A BSTRACT: I argue that theory theory approaches to autism offer a wholly inadequate explanation of autistic symptoms because they offer a wholly inadequate account of the non-autistic understanding of others. As an alternative I outline interaction theory, which incorporates evidence from both developmental and phenomenological studies to show that humans are endowed with important capacities for intersubjective understanding from birth or early infancy. As part of a neurophenomenological analysis of autism, interaction theory offers an account of interpersonal problems that (...)
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  35. Autism and Intersubjectivity: Beyond Cognitivism and the Theory of Mind.Richard Gipps - 2004 - Philosophy, Psychiatry, and Psychology 11 (3):195-198.
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  36. Meaning Theory and Autistic Speakers.Kathrin Gluer & Peter Pagin - 2003 - Mind and Language 18 (1):23-51.
  37. Meaning Theory and Autistic Speakers.Kathrin Glüer-Pagin - manuscript
    b> Some theories of linguistic meaning, such as those of Paul Grice and David Lewis, make appeal to higher order thoughts: thoughts about thoughts. Because of this, such theories run the risk of being empirically refuted by the existence of speakers who lack, completely or to a high degree, the capacity of thinking about thoughts. Research on autism during the past 15 years provides strong evidence for the existence of such speakers. Some persons with autism have linguistic abilities that qualify (...)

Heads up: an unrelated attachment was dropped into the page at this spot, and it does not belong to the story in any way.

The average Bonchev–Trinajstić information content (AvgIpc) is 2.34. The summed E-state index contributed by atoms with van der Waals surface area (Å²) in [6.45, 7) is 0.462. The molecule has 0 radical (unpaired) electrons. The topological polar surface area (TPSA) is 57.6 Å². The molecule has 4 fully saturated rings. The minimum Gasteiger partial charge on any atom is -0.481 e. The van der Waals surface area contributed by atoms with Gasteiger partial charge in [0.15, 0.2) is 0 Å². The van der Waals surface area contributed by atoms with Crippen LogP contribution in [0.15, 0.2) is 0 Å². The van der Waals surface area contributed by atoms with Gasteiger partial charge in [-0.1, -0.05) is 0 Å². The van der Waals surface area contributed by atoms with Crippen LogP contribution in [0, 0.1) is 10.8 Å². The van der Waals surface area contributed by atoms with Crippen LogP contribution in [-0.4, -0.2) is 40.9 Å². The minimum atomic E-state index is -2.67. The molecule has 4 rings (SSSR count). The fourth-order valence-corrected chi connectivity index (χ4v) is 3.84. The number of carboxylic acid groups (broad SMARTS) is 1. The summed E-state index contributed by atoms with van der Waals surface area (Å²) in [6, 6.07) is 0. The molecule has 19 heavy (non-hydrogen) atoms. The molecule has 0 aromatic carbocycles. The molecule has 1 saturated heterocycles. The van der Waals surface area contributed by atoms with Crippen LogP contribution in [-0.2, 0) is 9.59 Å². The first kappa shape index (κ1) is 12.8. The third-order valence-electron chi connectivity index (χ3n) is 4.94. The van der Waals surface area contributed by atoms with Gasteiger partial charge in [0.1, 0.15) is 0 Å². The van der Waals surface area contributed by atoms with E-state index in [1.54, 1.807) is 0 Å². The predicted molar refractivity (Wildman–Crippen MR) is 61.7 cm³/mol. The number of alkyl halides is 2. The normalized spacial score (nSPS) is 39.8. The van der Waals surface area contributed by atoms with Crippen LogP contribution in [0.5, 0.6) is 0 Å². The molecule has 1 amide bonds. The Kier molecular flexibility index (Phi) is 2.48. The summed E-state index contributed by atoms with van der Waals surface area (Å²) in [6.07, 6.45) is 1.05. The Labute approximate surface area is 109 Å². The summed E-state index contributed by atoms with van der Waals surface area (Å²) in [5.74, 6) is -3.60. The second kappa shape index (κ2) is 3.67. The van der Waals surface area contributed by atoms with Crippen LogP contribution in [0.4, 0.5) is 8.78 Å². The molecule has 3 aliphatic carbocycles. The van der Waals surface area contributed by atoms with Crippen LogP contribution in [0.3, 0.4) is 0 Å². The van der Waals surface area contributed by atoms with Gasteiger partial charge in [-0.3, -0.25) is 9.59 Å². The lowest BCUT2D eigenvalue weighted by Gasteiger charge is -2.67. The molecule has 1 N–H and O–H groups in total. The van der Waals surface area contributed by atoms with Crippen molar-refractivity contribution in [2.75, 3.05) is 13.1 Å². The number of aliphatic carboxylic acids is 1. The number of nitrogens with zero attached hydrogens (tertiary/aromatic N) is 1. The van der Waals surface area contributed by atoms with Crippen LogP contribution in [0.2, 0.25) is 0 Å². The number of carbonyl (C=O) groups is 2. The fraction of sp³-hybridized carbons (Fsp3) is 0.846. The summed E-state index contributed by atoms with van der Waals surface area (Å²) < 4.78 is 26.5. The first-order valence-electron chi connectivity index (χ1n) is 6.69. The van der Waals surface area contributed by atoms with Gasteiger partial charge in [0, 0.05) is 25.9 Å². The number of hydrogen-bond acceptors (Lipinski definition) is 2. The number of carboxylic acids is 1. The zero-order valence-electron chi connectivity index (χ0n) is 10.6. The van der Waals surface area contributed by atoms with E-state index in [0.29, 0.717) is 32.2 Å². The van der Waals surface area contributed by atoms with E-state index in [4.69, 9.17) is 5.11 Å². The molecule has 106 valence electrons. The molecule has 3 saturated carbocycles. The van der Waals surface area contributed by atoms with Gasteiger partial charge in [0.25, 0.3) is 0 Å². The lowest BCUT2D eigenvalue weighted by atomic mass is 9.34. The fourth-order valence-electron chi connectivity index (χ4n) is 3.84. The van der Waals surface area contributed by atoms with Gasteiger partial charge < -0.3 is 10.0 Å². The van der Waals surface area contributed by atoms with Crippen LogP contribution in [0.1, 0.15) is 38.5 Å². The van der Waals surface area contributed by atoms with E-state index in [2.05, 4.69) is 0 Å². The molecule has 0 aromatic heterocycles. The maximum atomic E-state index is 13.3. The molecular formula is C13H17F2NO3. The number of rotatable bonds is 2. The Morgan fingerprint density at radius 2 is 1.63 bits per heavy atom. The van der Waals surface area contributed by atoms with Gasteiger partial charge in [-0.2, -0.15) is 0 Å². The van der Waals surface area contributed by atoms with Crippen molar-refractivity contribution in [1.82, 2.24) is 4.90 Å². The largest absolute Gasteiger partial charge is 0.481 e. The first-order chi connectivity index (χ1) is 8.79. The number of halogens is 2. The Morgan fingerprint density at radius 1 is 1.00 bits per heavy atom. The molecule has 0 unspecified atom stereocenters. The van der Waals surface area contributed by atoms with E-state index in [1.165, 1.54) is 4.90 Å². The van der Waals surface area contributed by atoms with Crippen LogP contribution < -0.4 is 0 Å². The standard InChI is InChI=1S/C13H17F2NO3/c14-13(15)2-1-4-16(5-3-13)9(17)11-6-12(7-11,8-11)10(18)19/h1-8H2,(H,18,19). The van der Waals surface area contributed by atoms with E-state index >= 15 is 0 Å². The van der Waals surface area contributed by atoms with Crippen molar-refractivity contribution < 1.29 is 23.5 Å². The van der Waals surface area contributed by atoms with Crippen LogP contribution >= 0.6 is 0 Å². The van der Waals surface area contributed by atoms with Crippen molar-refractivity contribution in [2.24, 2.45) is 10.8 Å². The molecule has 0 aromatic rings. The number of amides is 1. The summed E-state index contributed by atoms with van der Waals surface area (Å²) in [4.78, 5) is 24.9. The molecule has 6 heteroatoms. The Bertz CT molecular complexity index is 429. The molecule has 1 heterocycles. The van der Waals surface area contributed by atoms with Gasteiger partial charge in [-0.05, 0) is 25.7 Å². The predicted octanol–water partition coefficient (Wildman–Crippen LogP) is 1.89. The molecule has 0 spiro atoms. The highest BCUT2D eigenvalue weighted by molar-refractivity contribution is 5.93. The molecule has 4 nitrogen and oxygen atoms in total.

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  38. Ethics of Autism.Bert Gordijn & Henk ten Have - 2012 - Medicine, Health Care and Philosophy 15 (3):253-254.
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  39. Children with Autism Encounter an Unfamiliar Pet: Application of the Strange Animal Situation Test.Marine Grandgeorge, Michel Deleau, Eric Lemonnier, Sylvie Tordjman & Martine Hausberger - 2012 - Interaction Studies 13 (2):165-188.
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  40. Autistic Autobiography.Ian Hacking - 2010 - In Francesca Happé & Uta Frith (eds.), Autism and Talent. Oup/the Royal Society.
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  41. Visual Perspective Taking Impairment in Children with Autistic Spectrum Disorder.Antonia F. De C. Hamilton, Rachel Brindley & Uta Frith - 2009 - Cognition 113 (1):37-44.
  42. Communicative Competence and Theory of Mind in Autism: A Test of Relevance Theory.Francesca G. E. Happé - 1993 - Cognition 48 (2):101-119.
  43. Intentions Vs. Resemblance: Understanding Pictures in Typical Development and Autism.Calum Hartley & Melissa L. Allen - 2014 - Cognition 131 (1):44-59.